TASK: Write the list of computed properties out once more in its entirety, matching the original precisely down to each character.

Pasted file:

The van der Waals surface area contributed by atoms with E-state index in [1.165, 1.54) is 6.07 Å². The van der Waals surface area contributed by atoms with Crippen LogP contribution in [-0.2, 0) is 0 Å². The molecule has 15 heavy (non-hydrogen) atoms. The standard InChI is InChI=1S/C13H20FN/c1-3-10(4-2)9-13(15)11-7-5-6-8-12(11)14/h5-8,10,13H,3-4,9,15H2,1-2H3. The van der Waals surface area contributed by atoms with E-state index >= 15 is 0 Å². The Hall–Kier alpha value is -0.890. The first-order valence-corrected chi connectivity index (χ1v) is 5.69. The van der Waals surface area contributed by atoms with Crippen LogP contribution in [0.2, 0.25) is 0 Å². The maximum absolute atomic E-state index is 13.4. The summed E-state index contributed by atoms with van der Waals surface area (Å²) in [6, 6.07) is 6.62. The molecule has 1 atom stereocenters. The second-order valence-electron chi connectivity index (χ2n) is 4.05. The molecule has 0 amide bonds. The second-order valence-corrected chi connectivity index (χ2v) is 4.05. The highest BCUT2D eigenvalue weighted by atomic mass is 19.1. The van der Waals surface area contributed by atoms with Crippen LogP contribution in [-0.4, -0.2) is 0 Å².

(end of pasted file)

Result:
The van der Waals surface area contributed by atoms with E-state index in [1.165, 1.54) is 6.07 Å². The van der Waals surface area contributed by atoms with Crippen LogP contribution in [-0.2, 0) is 0 Å². The molecule has 15 heavy (non-hydrogen) atoms. The standard InChI is InChI=1S/C13H20FN/c1-3-10(4-2)9-13(15)11-7-5-6-8-12(11)14/h5-8,10,13H,3-4,9,15H2,1-2H3. The van der Waals surface area contributed by atoms with E-state index >= 15 is 0 Å². The Hall–Kier alpha value is -0.890. The first-order valence-corrected chi connectivity index (χ1v) is 5.69. The van der Waals surface area contributed by atoms with Crippen LogP contribution in [0.2, 0.25) is 0 Å². The maximum absolute atomic E-state index is 13.4. The summed E-state index contributed by atoms with van der Waals surface area (Å²) in [6, 6.07) is 6.62. The molecule has 1 atom stereocenters. The second-order valence-electron chi connectivity index (χ2n) is 4.05. The molecule has 0 amide bonds. The second-order valence-corrected chi connectivity index (χ2v) is 4.05. The highest BCUT2D eigenvalue weighted by atomic mass is 19.1. The van der Waals surface area contributed by atoms with Crippen LogP contribution in [-0.4, -0.2) is 0 Å².